Tuesday, September 13, 2005


In an article in the Boston Globe author Drake Bennett explores the possibilities of artificial intelligence robots acting as lawyers or judges.
This may seem far fetched but lawyers and the public are already using software to help them with legal issues.
The article gives examples of positive effects and opportunities of robot law but does not address the potential downside. Software would be too tempting for sneaky abuse. What would the legal robot do when it knew that it's client was trying to get around the law with deception and legal obfuscation?

In the last few years, as a number of studies, and even a few commercially available products, have set out to demonstrate how our increasingly powerful computers can assist in the practice of law, the computer scientists and legal scholars who work in this small, emerging field believe they are doing something revolutionary: making the legal system more transparent, more efficient, and more fair.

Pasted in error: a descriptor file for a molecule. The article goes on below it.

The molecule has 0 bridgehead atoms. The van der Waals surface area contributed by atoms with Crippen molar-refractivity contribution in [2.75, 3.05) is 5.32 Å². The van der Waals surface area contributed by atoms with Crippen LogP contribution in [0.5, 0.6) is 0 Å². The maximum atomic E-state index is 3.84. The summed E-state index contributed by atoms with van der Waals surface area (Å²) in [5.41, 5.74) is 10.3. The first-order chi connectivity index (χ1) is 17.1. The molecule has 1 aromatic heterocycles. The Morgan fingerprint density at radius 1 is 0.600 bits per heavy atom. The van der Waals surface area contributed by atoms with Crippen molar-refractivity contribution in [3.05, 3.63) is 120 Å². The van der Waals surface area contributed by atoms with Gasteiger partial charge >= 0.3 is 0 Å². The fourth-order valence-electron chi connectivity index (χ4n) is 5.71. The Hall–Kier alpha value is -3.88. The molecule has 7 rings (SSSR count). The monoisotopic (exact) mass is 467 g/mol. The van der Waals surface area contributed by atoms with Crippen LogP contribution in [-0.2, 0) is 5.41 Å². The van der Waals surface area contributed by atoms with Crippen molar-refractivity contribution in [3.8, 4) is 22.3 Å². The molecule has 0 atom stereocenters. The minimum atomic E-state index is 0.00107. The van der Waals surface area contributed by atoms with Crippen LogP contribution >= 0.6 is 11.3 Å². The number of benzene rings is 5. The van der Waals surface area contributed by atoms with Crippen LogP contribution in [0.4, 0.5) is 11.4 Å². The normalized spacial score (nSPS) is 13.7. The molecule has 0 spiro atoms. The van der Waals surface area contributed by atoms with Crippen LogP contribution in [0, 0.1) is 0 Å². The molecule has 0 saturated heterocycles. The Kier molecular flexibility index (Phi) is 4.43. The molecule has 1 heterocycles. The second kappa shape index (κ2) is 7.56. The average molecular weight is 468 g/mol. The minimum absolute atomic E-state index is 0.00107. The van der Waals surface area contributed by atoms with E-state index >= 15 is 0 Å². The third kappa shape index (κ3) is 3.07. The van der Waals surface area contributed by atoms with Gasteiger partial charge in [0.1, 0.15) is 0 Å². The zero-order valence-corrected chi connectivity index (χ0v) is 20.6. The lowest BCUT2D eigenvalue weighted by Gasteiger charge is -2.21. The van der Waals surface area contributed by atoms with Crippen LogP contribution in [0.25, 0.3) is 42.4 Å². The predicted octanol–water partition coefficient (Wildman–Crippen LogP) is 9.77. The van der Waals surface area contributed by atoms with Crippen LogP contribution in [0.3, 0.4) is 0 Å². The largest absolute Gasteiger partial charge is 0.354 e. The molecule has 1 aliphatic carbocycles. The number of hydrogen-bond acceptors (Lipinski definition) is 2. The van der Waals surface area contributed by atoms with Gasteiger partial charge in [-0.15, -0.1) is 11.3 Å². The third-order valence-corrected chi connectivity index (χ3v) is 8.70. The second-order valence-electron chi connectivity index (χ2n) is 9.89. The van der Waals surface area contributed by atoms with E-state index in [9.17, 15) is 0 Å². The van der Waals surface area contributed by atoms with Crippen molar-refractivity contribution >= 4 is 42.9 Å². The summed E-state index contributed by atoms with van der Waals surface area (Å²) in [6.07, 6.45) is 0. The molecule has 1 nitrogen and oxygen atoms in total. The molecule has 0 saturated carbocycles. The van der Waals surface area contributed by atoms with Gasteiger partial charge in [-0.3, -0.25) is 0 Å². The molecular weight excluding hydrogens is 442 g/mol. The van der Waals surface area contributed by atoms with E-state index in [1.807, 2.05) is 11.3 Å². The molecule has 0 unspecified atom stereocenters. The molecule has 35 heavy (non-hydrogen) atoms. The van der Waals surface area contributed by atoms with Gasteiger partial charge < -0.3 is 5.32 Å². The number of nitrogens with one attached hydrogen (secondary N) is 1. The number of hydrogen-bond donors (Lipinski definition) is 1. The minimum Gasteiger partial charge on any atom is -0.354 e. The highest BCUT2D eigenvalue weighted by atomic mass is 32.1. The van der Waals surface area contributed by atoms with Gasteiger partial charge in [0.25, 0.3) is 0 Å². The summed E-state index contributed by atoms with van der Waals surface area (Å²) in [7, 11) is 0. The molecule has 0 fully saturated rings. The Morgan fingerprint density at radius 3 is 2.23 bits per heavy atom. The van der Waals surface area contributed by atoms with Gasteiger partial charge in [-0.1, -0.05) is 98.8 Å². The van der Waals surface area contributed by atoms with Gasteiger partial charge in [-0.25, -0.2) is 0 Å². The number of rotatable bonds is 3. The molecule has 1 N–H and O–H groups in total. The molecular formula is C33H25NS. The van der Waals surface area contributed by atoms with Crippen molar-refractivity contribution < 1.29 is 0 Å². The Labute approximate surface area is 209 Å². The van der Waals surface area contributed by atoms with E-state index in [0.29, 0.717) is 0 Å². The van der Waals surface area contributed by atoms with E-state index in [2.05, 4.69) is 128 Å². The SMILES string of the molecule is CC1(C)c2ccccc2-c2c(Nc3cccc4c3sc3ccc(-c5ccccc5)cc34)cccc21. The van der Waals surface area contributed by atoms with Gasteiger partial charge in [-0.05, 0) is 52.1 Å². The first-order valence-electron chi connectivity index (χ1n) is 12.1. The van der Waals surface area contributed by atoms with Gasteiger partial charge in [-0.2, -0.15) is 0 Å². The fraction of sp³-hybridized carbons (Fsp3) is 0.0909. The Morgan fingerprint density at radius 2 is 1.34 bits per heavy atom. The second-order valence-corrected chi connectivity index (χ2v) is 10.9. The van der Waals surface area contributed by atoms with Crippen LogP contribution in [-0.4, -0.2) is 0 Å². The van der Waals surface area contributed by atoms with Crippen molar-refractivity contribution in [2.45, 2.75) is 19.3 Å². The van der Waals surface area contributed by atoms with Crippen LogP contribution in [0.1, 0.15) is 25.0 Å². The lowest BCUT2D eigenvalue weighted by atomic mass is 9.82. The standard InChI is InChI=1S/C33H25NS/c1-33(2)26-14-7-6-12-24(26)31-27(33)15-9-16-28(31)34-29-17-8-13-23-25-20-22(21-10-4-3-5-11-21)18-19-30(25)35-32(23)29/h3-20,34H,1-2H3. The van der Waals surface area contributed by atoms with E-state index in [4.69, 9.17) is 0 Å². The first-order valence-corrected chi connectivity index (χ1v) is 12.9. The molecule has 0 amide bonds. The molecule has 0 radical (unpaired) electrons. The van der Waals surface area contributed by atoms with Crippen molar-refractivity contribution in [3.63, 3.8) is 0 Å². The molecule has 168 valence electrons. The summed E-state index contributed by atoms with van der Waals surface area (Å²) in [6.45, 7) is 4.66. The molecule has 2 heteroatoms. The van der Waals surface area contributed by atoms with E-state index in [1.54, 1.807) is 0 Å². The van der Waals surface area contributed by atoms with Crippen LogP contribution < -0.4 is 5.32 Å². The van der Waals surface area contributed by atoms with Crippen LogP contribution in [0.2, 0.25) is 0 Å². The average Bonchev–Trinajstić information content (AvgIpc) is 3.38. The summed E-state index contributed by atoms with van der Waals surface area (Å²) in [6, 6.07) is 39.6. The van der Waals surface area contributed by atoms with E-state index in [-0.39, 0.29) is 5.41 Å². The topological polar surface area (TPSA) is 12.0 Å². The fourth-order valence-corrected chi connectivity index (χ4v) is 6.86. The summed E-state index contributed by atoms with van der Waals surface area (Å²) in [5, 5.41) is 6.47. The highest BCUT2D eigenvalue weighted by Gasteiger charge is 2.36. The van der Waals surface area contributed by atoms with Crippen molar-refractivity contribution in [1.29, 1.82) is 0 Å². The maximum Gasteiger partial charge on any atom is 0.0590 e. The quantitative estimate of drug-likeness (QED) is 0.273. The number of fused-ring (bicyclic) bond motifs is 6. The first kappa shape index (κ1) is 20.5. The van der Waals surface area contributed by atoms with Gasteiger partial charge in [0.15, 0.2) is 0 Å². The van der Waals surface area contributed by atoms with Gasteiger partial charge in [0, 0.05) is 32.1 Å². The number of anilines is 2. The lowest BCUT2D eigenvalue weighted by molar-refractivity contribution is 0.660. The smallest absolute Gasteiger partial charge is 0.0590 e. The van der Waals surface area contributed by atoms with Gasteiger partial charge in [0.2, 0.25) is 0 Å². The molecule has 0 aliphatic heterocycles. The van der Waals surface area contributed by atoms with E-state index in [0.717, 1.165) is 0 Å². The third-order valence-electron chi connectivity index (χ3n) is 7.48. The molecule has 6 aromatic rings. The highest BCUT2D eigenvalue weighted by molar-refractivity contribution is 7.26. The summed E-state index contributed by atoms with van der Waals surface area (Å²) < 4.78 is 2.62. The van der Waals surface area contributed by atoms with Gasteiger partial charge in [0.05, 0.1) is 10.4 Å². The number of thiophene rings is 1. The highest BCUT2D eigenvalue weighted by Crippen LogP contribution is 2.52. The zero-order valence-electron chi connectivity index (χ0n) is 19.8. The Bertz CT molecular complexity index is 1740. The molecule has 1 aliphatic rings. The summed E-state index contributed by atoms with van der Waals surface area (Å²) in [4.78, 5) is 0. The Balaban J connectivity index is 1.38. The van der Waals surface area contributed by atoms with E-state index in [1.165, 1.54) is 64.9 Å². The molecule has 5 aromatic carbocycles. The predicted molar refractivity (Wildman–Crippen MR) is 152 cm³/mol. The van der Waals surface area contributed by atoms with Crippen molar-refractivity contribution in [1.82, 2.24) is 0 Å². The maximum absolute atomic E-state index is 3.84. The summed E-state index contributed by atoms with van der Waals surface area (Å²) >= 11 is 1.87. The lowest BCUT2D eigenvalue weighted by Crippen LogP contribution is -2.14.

The computer scientists John Zeleznikow of the University of Melbourne and Andrew Stranieri of the University of Ballarat, for example, have developed two pieces of legal software currently in use in their native Australia. One, SplitUp, calculates with impressive accuracy the likely results of divorce proceedings--its effect has been to encourage settlements, thus preventing unnecessary litigation.

Much of the work done by lawyers is the application of relatively straightforward statutes or the drafting or relatively standard documents, tasks that Zeleznikow and other similarly minded programmers believe can easily be handled by today's AI.

One current area of interest for programmers, according to Northeastern's Hafner, is designing programs that could not only draft contracts but enforce them: ''If the contract is represented in computer-understandable terms and the transactions take place online," she says, ''there is the idea that the computer could monitor compliance."

Robo-justice - The Boston Globe
via robots.net


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